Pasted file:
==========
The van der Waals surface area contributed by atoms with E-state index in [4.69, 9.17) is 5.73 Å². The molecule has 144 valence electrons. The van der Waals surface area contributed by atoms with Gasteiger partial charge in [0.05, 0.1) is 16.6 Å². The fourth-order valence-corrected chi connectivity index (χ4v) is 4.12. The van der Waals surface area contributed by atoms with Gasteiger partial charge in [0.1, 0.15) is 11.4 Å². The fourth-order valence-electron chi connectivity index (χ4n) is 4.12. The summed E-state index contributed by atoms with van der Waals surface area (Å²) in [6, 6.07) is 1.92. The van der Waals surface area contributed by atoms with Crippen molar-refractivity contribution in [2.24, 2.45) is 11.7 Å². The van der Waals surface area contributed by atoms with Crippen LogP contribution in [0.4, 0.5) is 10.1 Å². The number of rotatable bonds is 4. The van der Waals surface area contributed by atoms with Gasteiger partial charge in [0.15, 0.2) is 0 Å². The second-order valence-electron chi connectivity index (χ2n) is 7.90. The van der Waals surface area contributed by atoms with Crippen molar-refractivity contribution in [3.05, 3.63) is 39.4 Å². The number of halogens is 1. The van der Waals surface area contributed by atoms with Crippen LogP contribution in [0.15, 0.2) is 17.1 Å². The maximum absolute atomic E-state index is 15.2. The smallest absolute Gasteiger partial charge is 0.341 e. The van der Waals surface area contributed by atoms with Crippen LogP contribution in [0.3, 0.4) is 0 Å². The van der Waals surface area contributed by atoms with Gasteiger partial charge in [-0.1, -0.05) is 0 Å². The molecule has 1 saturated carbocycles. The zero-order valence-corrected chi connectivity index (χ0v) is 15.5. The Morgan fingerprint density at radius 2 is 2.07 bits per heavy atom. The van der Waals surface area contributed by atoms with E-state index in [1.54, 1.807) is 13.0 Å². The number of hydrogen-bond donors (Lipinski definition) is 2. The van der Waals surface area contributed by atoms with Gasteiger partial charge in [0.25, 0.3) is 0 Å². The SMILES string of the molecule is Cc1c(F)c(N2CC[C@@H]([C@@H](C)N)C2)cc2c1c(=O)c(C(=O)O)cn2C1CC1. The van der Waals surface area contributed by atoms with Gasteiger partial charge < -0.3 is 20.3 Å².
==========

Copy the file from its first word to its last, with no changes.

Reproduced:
The van der Waals surface area contributed by atoms with E-state index in [4.69, 9.17) is 5.73 Å². The molecule has 144 valence electrons. The van der Waals surface area contributed by atoms with Gasteiger partial charge in [0.05, 0.1) is 16.6 Å². The fourth-order valence-corrected chi connectivity index (χ4v) is 4.12. The van der Waals surface area contributed by atoms with Gasteiger partial charge in [0.1, 0.15) is 11.4 Å². The fourth-order valence-electron chi connectivity index (χ4n) is 4.12. The summed E-state index contributed by atoms with van der Waals surface area (Å²) in [6, 6.07) is 1.92. The van der Waals surface area contributed by atoms with Crippen molar-refractivity contribution in [2.24, 2.45) is 11.7 Å². The van der Waals surface area contributed by atoms with Crippen LogP contribution in [0.4, 0.5) is 10.1 Å². The number of rotatable bonds is 4. The van der Waals surface area contributed by atoms with Gasteiger partial charge in [0.15, 0.2) is 0 Å². The second-order valence-electron chi connectivity index (χ2n) is 7.90. The van der Waals surface area contributed by atoms with Crippen molar-refractivity contribution in [3.05, 3.63) is 39.4 Å². The number of halogens is 1. The van der Waals surface area contributed by atoms with Crippen LogP contribution in [0.15, 0.2) is 17.1 Å². The maximum absolute atomic E-state index is 15.2. The smallest absolute Gasteiger partial charge is 0.341 e. The van der Waals surface area contributed by atoms with Crippen LogP contribution in [0.3, 0.4) is 0 Å². The van der Waals surface area contributed by atoms with Gasteiger partial charge in [-0.1, -0.05) is 0 Å². The molecule has 1 saturated carbocycles. The zero-order valence-corrected chi connectivity index (χ0v) is 15.5. The Morgan fingerprint density at radius 2 is 2.07 bits per heavy atom. The van der Waals surface area contributed by atoms with E-state index in [1.54, 1.807) is 13.0 Å². The number of hydrogen-bond donors (Lipinski definition) is 2. The van der Waals surface area contributed by atoms with Gasteiger partial charge in [0.25, 0.3) is 0 Å². The SMILES string of the molecule is Cc1c(F)c(N2CC[C@@H]([C@@H](C)N)C2)cc2c1c(=O)c(C(=O)O)cn2C1CC1. The van der Waals surface area contributed by atoms with Gasteiger partial charge < -0.3 is 20.3 Å².